“Disposed to preserving existing conditions and institutions…”
Thus does Webster’s Unabridged Dictionary define the word “conservative." It says nothing about a conservative destroying existing or traditional institutions. It says nothing about rolling back laws or favoring one group over another. The word “conservative” stems from the word “conservation,” which means to husband resources so that our way of life may be continued.
Public education has been around since Thomas Jefferson and James Madison decided it was a good idea to educate the population of the United States to prevent another monarchy or a descent into a dictatorship. They also figured that if everyone paid just a little, the benefits passed on to the vast majority would be great indeed. Why, then, do today’s self-ordained conservatives want to strangle public education for the sake of profit and higher education for the few at the expense of the majority? This policy sounds a lot like the destruction of an institution, not the preservation of one.
The Constitution calls for the government to engage necessities for the “general welfare” of the people. Over time, our government has provided services for those who are less fortunate, less skilled or too unhealthy to build a life for themselves and their families. That government intended to follow the Constitution to expand American society’s obligation beyond those of our European predecessors’ semi-feudal leadership. It worked because most people who enjoyed this assistance used it to improve their lot in life and help the nation grow overall.
Today’s so-called conservatives want to destroy those institutions of “general welfare” for the sake of economics that are anything but conservative – in the strictest sense of the word. Attempting to pervert Social Security and Medicare into some twisted for-profit scheme upsets the institution of “general welfare," compassion for those in need and benefit to those with potential except for want of a helping hand. The Paul Ryan economic plan is clearly a craven attempt to destroy those aspects of the institution of civility (New Deal) in our country and replace it with a middle ages model of lords vs. serfs. Why else would the wealthiest be getting a much larger financial relief than the poorest? Why else would this plan turn Medicare and Social Security into for-profit entities that only the rich and the connected could exploit? Why else would the banks and investment companies be deregulated even more even after the disaster of 2008?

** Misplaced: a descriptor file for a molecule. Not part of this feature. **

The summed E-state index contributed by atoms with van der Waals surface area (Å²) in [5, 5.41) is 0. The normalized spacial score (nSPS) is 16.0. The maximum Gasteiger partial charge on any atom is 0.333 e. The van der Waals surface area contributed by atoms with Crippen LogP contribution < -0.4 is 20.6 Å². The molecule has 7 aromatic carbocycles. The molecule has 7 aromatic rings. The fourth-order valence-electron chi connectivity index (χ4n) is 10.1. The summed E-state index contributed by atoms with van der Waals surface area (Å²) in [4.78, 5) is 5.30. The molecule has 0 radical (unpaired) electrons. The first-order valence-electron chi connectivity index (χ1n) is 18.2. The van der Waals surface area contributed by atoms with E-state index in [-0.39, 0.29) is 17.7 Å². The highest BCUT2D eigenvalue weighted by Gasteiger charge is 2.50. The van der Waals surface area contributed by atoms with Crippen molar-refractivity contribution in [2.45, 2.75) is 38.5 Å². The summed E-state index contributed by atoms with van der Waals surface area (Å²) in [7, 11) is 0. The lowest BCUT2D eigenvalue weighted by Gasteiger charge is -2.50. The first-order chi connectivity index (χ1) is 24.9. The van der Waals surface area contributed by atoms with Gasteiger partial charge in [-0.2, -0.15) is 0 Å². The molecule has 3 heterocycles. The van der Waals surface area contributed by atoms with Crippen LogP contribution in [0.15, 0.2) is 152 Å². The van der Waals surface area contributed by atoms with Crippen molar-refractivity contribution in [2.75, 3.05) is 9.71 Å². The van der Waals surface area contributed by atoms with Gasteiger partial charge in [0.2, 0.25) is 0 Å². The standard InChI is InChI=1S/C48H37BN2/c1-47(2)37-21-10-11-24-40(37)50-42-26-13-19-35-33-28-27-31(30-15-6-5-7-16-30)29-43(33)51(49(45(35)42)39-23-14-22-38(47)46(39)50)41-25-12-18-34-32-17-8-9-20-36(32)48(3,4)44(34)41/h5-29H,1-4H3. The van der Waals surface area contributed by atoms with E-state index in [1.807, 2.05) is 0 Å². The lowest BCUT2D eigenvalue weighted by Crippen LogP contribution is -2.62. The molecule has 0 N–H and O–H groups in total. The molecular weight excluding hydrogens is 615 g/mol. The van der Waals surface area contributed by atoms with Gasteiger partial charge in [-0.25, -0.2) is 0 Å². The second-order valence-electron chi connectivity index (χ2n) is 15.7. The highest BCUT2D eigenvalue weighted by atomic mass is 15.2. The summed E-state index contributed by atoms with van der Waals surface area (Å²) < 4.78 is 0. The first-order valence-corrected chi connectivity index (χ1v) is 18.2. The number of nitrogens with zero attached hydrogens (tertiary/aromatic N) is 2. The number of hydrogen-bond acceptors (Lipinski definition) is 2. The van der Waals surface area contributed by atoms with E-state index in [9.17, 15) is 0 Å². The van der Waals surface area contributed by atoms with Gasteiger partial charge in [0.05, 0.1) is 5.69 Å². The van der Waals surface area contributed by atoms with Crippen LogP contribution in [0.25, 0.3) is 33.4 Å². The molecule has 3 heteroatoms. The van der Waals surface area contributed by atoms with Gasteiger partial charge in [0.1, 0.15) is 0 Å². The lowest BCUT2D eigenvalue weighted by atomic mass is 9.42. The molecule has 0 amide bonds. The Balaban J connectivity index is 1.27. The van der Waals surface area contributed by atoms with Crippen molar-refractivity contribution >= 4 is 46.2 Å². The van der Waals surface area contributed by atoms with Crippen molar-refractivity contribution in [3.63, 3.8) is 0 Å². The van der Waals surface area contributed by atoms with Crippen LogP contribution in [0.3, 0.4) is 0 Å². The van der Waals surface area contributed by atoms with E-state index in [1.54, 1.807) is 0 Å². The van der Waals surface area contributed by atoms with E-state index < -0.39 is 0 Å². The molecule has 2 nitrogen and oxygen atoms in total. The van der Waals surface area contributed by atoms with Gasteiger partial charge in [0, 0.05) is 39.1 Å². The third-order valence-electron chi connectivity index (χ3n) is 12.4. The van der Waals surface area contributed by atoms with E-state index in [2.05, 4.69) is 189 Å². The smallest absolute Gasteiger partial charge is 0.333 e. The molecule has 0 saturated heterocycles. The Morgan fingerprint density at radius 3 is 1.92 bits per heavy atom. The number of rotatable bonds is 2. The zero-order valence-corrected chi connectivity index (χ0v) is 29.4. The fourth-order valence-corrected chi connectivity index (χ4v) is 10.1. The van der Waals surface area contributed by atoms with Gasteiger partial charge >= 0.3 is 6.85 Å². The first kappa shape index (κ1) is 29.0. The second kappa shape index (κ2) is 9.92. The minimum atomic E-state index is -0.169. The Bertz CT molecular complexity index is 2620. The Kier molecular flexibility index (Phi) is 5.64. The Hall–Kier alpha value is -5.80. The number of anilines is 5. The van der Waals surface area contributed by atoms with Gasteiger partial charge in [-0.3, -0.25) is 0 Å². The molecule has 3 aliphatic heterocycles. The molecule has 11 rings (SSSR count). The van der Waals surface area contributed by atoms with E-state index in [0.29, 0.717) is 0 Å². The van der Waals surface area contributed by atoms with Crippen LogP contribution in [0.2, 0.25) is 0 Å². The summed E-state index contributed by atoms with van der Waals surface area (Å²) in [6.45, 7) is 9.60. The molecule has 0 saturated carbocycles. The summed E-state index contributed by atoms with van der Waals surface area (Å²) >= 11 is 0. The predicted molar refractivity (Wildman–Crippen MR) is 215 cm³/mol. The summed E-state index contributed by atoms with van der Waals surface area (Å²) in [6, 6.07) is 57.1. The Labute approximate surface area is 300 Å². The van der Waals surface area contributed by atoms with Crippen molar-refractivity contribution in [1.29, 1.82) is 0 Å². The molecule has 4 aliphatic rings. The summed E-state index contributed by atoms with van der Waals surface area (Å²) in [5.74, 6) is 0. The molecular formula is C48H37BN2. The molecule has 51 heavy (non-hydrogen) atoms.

Under the last three conservative administrations, the national debt has increased by $9.5 trillion, while under the last two progressive administrations it increased by only $3.8 trillion. For all the reasons that affect deficits, one might ask, why are the conservative numbers so much higher than those "tax-and-spend" liberals?
It seems to me those self-named conservatives have been conserving only those institutions favoring the rich, the powerful and the connected.
The term “conservative," therefore, no longer applies to that 2 percent who are destroying egalitarian institutions. Perhaps we should look back into our history for another term that still fits this group: robber barons.
Turner is a retired teacher and industrial engineer who lives near Marble Falls. He is an independent columnist, not a staff member, and his views do not necessarily reflect those of The Tribune or its parent company. "The Voter’s Guide to National Salvation" is a newly published e-book from Turner. You can find it at www.barnesandnoble.com/ebooks. He can be reached by email at firstname.lastname@example.org.